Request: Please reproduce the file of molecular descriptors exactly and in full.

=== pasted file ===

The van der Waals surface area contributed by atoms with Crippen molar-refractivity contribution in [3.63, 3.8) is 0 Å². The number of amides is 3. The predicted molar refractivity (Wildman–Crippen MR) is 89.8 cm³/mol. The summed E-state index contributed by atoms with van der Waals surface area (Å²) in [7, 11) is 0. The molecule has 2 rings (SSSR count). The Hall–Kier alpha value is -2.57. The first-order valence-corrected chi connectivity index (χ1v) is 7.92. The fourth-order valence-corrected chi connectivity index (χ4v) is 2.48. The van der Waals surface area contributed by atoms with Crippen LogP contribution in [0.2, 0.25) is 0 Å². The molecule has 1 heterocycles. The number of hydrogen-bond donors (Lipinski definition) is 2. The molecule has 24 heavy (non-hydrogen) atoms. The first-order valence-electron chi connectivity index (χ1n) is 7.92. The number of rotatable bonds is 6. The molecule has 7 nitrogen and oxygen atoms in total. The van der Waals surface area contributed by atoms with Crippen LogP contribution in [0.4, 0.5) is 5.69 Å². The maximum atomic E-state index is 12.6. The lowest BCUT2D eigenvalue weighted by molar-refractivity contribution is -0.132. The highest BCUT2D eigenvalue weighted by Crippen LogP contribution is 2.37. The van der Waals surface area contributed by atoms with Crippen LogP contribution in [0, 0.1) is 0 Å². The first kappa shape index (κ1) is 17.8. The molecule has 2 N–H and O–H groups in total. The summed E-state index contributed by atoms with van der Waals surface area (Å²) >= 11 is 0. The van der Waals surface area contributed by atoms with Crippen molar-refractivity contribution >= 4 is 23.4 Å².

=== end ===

The van der Waals surface area contributed by atoms with Crippen molar-refractivity contribution in [3.63, 3.8) is 0 Å². The number of amides is 3. The predicted molar refractivity (Wildman–Crippen MR) is 89.8 cm³/mol. The summed E-state index contributed by atoms with van der Waals surface area (Å²) in [7, 11) is 0. The molecule has 2 rings (SSSR count). The Hall–Kier alpha value is -2.57. The first-order valence-corrected chi connectivity index (χ1v) is 7.92. The fourth-order valence-corrected chi connectivity index (χ4v) is 2.48. The van der Waals surface area contributed by atoms with Crippen LogP contribution in [0.2, 0.25) is 0 Å². The molecule has 1 heterocycles. The number of hydrogen-bond donors (Lipinski definition) is 2. The molecule has 24 heavy (non-hydrogen) atoms. The first-order valence-electron chi connectivity index (χ1n) is 7.92. The number of rotatable bonds is 6. The molecule has 7 nitrogen and oxygen atoms in total. The van der Waals surface area contributed by atoms with Crippen LogP contribution in [0.4, 0.5) is 5.69 Å². The maximum atomic E-state index is 12.6. The lowest BCUT2D eigenvalue weighted by molar-refractivity contribution is -0.132. The highest BCUT2D eigenvalue weighted by Crippen LogP contribution is 2.37. The van der Waals surface area contributed by atoms with Crippen LogP contribution in [0, 0.1) is 0 Å². The first kappa shape index (κ1) is 17.8. The molecule has 2 N–H and O–H groups in total. The summed E-state index contributed by atoms with van der Waals surface area (Å²) >= 11 is 0. The van der Waals surface area contributed by atoms with Crippen molar-refractivity contribution >= 4 is 23.4 Å².